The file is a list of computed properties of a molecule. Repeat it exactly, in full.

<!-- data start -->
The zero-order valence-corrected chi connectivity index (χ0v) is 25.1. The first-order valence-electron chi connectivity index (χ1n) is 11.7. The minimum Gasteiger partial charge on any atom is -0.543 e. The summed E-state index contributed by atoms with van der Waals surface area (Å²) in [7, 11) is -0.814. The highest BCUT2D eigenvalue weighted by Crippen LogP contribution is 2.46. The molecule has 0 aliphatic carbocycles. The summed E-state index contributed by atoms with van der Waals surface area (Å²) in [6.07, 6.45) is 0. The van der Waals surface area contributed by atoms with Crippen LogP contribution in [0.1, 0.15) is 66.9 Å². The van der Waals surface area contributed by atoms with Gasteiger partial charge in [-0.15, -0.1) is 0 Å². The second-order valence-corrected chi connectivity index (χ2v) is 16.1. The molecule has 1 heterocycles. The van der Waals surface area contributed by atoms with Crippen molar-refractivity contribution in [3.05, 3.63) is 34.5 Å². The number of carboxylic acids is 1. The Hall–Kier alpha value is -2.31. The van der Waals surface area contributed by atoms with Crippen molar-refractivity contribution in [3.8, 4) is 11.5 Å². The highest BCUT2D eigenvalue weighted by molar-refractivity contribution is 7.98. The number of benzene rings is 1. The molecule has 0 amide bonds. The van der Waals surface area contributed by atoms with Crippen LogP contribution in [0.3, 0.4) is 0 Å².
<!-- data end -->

The zero-order valence-corrected chi connectivity index (χ0v) is 25.1. The first-order valence-electron chi connectivity index (χ1n) is 11.7. The minimum Gasteiger partial charge on any atom is -0.543 e. The summed E-state index contributed by atoms with van der Waals surface area (Å²) in [7, 11) is -0.814. The highest BCUT2D eigenvalue weighted by Crippen LogP contribution is 2.46. The molecule has 0 aliphatic carbocycles. The summed E-state index contributed by atoms with van der Waals surface area (Å²) in [6.07, 6.45) is 0. The van der Waals surface area contributed by atoms with Crippen LogP contribution in [0.1, 0.15) is 66.9 Å². The van der Waals surface area contributed by atoms with Gasteiger partial charge in [-0.15, -0.1) is 0 Å². The second-order valence-corrected chi connectivity index (χ2v) is 16.1. The molecule has 1 heterocycles. The van der Waals surface area contributed by atoms with Crippen molar-refractivity contribution in [3.05, 3.63) is 34.5 Å². The number of carboxylic acids is 1. The Hall–Kier alpha value is -2.31. The van der Waals surface area contributed by atoms with Crippen molar-refractivity contribution in [3.8, 4) is 11.5 Å². The highest BCUT2D eigenvalue weighted by molar-refractivity contribution is 7.98. The number of benzene rings is 1. The molecule has 0 amide bonds. The van der Waals surface area contributed by atoms with Crippen LogP contribution in [0.3, 0.4) is 0 Å².